What Is Epoxy For Plastic?
Plastics are a huge commodity in our everyday lives. Although plastic and plastics science for recycling purposes has been limited in the past, the future is bright, but plastic still breaks.
The good news is that super glue/cyanoacrylates and clear epoxy get the job done. Just be careful when using epoxy on polyethylene/polypropylene, as it won't adhere and can even damage/decay the surface of your project.
What Are The Different Types of Epoxy For Plastic?
Pick any brand of epoxy made specifically, and you'll be virtually purchasing the same thing with a different name all across the board. The kit comes with two tubes of glue, Part A and Part B. Part A is the epoxy and Part B is a hardener.
When mixed, they form a nearly irreversible bond. With the durability to withstand high temperatures, epoxy is a great choice for permanently gluing many objects.
When performing a heavy-duty plastic repair, you might need tools like an applicator, stir stick, filler, clamps, acetone/solvents, etc. -- you can find everything you need for the best price on Amazon.
Read more: How Much Does It Cost To Paint A House?
How Does Epoxy For Plastic Work?
The process of gluing with epoxy is simple, and it can be broken into a few steps:
First, you must identify what you will be gluing. If it’s a broken pipe, observe all points of contact. If you're gluing together two larger pieces of plastic, the idea is to smooth the surface as much as possible before gluing.
Prep the surface by sanding and smoothing. If sanding isn't possible, clean the surface as much as possible before mixing the epoxy.
Glue + clamp
Don't forget that just because it's epoxy doesn't mean it's just going to stick without applied pressure. Always try to clamp your project's firm so the epoxy is as strong as possible.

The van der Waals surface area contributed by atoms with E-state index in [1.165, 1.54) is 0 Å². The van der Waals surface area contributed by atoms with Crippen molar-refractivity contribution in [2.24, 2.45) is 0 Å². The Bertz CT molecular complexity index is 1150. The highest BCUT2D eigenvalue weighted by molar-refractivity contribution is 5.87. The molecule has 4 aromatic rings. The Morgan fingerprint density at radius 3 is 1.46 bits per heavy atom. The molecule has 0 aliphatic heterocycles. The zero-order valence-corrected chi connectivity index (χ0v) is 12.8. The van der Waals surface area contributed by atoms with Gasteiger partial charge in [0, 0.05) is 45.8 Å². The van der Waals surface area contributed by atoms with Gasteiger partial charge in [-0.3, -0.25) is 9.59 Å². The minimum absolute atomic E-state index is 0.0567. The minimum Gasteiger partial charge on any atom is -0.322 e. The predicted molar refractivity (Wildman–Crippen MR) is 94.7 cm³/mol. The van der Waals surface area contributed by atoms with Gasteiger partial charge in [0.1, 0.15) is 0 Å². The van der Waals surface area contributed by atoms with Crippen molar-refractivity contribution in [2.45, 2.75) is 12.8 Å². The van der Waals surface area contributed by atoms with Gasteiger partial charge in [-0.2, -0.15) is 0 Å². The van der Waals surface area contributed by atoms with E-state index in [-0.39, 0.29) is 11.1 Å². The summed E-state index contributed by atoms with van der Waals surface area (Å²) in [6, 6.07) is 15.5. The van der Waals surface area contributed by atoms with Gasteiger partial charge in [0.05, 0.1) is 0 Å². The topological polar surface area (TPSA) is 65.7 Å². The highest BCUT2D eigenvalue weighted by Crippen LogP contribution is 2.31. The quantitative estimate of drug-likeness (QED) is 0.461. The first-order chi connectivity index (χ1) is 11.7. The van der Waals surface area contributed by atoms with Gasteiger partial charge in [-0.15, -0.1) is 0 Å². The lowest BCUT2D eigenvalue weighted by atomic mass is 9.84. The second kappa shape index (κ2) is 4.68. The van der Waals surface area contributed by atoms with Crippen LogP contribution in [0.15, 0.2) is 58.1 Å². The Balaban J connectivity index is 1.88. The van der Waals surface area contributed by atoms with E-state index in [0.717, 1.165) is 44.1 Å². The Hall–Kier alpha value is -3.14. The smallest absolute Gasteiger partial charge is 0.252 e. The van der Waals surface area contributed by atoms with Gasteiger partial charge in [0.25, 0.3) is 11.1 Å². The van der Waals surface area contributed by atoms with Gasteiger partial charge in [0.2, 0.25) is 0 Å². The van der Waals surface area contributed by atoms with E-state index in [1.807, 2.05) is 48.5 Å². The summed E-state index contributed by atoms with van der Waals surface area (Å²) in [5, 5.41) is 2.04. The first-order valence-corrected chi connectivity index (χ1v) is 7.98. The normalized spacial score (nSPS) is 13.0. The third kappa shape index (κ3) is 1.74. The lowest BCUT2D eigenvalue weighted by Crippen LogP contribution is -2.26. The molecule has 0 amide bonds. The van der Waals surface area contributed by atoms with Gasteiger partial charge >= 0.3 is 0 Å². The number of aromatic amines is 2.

What To Look For In The Best Epoxy For Plastic?
The best things to look for are a good price and good reviews. Here are a few more details to keep an eye out for:
Look for expiration dates.
Old super glue or epoxy won’t work as well as the fresh new stuff.
Most epoxies have something like ~30-minute set times between products, but use the manufacturer's label to better understand the process. Remember, one part epoxies will damage acrylic surfaces, so always use a two-part epoxy when working with anything acrylic.
Some epoxies are thicker than others, and clear epoxies are best for hiding a glue job. We recommend becoming familiar with each of these products for a better understanding of what to use for each specific project.
Also, look for the correct glue for your project.
For example, gluing a ski edge to the ski requires super glue and c clamps, and industrial epoxies only cure correctly with carbon fiber when the correct amounts of heat and pressure are applied.